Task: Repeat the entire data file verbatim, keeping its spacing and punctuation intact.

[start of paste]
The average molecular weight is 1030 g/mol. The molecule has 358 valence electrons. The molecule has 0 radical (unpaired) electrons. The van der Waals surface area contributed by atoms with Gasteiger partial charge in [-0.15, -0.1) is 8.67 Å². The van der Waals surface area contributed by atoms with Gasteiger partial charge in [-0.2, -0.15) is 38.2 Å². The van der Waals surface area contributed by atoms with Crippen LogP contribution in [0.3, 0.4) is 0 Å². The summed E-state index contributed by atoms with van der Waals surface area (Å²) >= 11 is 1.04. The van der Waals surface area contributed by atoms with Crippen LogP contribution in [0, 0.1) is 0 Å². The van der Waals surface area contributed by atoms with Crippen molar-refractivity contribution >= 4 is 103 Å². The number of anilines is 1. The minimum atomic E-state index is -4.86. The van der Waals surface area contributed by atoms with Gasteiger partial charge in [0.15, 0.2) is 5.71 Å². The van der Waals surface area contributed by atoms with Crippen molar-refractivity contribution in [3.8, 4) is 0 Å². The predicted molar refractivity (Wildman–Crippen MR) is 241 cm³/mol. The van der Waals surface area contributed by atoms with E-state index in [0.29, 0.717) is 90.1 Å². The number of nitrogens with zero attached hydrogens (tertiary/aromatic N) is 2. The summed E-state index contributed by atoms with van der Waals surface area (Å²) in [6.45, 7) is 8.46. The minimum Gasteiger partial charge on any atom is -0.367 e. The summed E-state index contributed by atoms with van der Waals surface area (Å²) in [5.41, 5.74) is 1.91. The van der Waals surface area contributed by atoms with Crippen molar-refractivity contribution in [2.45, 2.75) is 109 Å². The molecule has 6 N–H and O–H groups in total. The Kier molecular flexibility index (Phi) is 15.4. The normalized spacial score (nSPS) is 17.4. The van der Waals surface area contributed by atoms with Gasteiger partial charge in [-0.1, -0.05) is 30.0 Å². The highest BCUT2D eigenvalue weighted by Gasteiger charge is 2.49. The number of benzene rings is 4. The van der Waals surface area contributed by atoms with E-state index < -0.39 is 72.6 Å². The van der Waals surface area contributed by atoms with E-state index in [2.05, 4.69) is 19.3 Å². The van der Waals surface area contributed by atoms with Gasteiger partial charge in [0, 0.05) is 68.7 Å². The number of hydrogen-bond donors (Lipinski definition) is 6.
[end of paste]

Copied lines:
The average molecular weight is 1030 g/mol. The molecule has 358 valence electrons. The molecule has 0 radical (unpaired) electrons. The van der Waals surface area contributed by atoms with Gasteiger partial charge in [-0.15, -0.1) is 8.67 Å². The van der Waals surface area contributed by atoms with Gasteiger partial charge in [-0.2, -0.15) is 38.2 Å². The van der Waals surface area contributed by atoms with Crippen LogP contribution in [0.3, 0.4) is 0 Å². The summed E-state index contributed by atoms with van der Waals surface area (Å²) >= 11 is 1.04. The van der Waals surface area contributed by atoms with Crippen LogP contribution in [0, 0.1) is 0 Å². The van der Waals surface area contributed by atoms with Crippen molar-refractivity contribution >= 4 is 103 Å². The number of anilines is 1. The minimum atomic E-state index is -4.86. The van der Waals surface area contributed by atoms with Gasteiger partial charge in [0.15, 0.2) is 5.71 Å². The van der Waals surface area contributed by atoms with Crippen molar-refractivity contribution in [3.8, 4) is 0 Å². The predicted molar refractivity (Wildman–Crippen MR) is 241 cm³/mol. The van der Waals surface area contributed by atoms with E-state index in [0.29, 0.717) is 90.1 Å². The number of nitrogens with zero attached hydrogens (tertiary/aromatic N) is 2. The summed E-state index contributed by atoms with van der Waals surface area (Å²) in [6.45, 7) is 8.46. The minimum Gasteiger partial charge on any atom is -0.367 e. The summed E-state index contributed by atoms with van der Waals surface area (Å²) in [5.41, 5.74) is 1.91. The van der Waals surface area contributed by atoms with Crippen molar-refractivity contribution in [2.45, 2.75) is 109 Å². The molecule has 6 N–H and O–H groups in total. The Kier molecular flexibility index (Phi) is 15.4. The normalized spacial score (nSPS) is 17.4. The van der Waals surface area contributed by atoms with Gasteiger partial charge in [-0.1, -0.05) is 30.0 Å². The highest BCUT2D eigenvalue weighted by Gasteiger charge is 2.49. The number of benzene rings is 4. The van der Waals surface area contributed by atoms with E-state index < -0.39 is 72.6 Å². The van der Waals surface area contributed by atoms with E-state index in [2.05, 4.69) is 19.3 Å². The van der Waals surface area contributed by atoms with Gasteiger partial charge in [0, 0.05) is 68.7 Å². The number of hydrogen-bond donors (Lipinski definition) is 6.